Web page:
Essential Apps

Update - 7/30/2017

Hoon Park let me know that as of macOS Sierra 10.12.4, Night Shift is included. Which means there's no need for Flux.

Here's how to use it.

A couple weeks ago I picked up a slim, space gray MacBook Pro -- no touch bar of course. Unboxing a brand new Apple product is one of those magical little moments.

When you boot up the operating system for the first time you're given the option to restore from a time machine backup or start afresh. I like to start with a clean slate. In a way, its a forced pruning session. Apps and files can build up over time and there are things in closet you just don't wear. If you don't use it, you don't need it.

This was a chance to install the apps and toolsets I actually used to get work done. Nothing more -- just the essentials.

So here are 9 essential apps I've installed in my 2 weeks of owning a new Apple laptop:

Chrome

Because Safari is terrible and the web inspector is awesome.

1Password

Just like the product says, I only have to know one password -- the master password. If you're not familiar, this application generates crazy, long, hard-to-remember passwords, stores them in a vault, and allows you to prefill login screens by using a keyboard shortcut.

Without this program, I can't get into my email, bank, Amazon, and a whole lot of other web apps that require a password.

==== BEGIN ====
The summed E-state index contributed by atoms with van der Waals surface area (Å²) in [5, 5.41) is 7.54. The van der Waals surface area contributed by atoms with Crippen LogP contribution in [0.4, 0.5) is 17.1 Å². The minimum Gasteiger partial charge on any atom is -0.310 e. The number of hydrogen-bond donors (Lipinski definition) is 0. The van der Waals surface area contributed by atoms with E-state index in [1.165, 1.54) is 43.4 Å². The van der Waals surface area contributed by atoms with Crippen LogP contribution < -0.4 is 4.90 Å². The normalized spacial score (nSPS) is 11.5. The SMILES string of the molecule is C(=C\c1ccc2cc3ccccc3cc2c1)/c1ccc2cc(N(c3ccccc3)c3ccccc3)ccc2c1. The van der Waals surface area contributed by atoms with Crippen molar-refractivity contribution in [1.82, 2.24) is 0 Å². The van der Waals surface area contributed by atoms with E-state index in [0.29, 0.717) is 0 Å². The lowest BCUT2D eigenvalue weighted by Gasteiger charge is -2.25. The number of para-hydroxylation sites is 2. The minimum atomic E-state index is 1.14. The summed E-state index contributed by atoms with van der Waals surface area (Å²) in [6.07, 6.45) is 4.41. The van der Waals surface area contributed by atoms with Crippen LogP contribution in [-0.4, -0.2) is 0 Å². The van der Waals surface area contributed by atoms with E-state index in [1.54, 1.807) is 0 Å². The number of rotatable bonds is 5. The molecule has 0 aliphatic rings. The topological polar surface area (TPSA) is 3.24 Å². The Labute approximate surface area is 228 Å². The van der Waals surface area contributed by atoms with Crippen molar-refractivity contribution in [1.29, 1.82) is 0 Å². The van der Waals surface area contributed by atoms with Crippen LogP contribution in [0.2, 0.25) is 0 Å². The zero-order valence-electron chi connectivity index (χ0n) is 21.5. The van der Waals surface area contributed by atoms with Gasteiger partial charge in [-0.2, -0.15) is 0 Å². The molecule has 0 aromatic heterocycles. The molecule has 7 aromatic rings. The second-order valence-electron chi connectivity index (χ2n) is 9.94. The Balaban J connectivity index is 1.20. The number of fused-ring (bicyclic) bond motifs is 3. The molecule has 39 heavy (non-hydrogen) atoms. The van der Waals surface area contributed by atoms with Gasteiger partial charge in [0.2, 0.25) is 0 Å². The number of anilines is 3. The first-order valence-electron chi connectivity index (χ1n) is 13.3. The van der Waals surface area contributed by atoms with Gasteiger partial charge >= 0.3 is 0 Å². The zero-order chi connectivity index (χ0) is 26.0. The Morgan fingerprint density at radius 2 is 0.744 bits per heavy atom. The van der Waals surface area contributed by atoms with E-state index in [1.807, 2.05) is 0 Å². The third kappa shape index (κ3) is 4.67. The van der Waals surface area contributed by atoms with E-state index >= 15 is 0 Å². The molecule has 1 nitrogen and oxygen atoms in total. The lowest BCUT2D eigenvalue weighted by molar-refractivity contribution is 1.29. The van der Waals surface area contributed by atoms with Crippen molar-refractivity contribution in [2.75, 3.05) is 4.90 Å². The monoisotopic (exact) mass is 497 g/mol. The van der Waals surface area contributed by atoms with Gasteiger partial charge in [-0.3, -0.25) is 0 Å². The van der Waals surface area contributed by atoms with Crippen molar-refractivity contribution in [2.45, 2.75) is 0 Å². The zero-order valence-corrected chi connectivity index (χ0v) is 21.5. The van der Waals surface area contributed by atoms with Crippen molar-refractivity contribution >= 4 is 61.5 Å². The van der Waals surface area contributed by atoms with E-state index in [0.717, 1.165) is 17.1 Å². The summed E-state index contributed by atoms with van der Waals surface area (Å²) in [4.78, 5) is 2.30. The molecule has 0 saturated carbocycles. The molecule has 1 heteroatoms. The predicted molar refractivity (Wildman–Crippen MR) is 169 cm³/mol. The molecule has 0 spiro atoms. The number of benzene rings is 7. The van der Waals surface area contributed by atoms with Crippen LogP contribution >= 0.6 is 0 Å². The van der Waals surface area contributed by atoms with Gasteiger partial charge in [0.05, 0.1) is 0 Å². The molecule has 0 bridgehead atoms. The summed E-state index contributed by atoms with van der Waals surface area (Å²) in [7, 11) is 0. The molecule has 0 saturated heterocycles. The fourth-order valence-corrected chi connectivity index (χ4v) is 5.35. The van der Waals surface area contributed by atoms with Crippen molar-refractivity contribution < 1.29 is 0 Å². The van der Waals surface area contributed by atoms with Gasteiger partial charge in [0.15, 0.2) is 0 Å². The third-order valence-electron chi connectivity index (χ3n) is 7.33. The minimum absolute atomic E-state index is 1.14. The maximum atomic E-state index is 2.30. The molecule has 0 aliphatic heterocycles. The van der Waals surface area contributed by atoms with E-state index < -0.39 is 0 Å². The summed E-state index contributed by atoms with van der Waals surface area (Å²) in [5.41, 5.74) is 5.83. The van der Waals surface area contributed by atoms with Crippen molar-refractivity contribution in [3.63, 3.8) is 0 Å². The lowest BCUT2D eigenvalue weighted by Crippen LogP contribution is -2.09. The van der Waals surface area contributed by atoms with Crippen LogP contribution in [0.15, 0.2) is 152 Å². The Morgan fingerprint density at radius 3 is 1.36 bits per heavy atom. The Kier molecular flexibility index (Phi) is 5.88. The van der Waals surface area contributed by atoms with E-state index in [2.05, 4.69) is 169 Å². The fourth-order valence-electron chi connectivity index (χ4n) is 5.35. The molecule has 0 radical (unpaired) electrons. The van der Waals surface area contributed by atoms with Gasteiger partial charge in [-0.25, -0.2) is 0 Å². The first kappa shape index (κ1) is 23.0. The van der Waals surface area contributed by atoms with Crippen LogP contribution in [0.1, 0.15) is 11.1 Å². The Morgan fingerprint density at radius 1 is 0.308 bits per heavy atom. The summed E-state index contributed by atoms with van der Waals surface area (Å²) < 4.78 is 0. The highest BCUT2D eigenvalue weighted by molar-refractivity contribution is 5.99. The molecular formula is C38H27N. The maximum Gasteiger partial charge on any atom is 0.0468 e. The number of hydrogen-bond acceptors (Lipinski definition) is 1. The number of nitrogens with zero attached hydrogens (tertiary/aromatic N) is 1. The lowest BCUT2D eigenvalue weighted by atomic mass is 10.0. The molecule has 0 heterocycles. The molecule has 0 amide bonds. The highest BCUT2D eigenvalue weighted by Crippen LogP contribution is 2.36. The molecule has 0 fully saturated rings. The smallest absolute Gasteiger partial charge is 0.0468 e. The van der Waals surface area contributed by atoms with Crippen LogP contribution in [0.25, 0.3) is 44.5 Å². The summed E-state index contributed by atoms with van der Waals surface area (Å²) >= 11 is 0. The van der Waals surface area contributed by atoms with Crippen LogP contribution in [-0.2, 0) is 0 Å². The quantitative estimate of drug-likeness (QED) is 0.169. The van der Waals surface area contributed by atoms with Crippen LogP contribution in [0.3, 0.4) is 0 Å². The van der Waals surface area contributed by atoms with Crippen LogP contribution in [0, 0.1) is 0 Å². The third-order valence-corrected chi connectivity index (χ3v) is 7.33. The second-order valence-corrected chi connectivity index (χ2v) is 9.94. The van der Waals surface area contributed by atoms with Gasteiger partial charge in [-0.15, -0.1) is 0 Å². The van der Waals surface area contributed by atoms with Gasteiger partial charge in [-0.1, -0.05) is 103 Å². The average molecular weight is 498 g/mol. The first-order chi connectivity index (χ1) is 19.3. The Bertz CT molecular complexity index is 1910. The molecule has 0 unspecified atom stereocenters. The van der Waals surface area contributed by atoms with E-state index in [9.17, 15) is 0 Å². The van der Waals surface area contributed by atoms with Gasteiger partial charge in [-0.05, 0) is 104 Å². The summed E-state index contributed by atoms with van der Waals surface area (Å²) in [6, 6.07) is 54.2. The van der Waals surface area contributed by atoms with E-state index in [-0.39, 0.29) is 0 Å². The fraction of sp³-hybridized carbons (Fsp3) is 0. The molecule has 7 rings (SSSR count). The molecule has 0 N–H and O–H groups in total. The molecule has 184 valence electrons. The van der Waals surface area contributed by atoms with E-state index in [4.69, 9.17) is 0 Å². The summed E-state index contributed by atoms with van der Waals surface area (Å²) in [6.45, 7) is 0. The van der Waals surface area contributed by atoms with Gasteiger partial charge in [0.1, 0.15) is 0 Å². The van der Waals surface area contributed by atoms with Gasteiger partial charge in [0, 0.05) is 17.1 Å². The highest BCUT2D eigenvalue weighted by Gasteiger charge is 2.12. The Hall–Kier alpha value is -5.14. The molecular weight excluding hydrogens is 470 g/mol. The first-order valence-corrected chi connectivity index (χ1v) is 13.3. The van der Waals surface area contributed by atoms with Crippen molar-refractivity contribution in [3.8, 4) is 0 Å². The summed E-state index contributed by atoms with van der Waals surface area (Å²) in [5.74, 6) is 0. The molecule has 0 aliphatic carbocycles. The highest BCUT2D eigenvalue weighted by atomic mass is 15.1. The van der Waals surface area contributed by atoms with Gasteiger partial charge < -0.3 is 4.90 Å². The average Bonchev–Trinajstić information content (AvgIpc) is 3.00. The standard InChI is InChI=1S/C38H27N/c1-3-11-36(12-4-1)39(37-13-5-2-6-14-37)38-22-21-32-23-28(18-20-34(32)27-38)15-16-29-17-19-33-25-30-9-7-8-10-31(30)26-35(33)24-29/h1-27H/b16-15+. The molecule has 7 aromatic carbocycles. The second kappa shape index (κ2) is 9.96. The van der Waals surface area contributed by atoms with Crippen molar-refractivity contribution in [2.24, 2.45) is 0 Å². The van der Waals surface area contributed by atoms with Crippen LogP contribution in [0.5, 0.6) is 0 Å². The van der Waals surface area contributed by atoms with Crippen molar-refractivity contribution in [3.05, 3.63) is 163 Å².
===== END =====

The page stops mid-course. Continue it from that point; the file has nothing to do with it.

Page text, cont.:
Alfred

Alfred is my productivity brain; it's part app-switcher, part replacement for Spotlight, part search engine. It's roots are in the not-forgotten Quicksilver.

I use it to quickly find files and folders, search various sites like: Github, Rotten Tomatoes, Amazon, etc.

Resilio Sync

This app was originally called "BitTorrent Sync", because torrenting had a negative connotation and carried baggage from being associated with pirated content, they renamed the app to Resilio.

It's basically a free, peer-to-peer file syncing app (like Dropbox) that is run a the BitTorrent protocol.

Spotify

After Rdio's death, Spotify turned into my de-facto music library app. I always have music playing.

Every morning I walk to my office and the first thing I do is put on my headphones and turn on Spotify. When I step out of my office at 5, I turn on Sonos (powered by Spotify) to some dinner-making background music.

Flux

Screens keep you up at night. Flux is a handy little tool that, based on your location, will track when the sun goes down and as the sun sets it removes the blue light from your screen's display. The warmer screen tones are less stressful on your eyes.

I think the iPhone has this feature and it's surprising that macOS doesn't. I suppose it's only a matter of time...

Spectacle

Also, open source I started using this recently to control window placement and tiling with keyboard shortcuts.

  • Want to center a window? "option, cmd, C"
  • Want to put it on the left half? "option, cmd, ←"
  • On the right half? "option, cmd, →"

Spectacle has already become invaluable in the short time I've used it.

VLC

This is an open source video player, that plays any and all kind of file types. (.mkv, .avi, .mp4)

There are still shows and movies not on Amazon Prime that allow me to watch them using VLC.

Monolingual

Every piece of software you download is shipped with support for different languages (English, Spanish, Chinese, etc.) Those language files take up a ton of space on your hard drive. Monolingual lets you choose the languages you want to keep and deletes all the rest.

This was actually the first program I installed. I wanted to see how much space could be saved on a base install of macOS Sierra. 988mb. Almost a gigabyte of space saved from languages packs alone.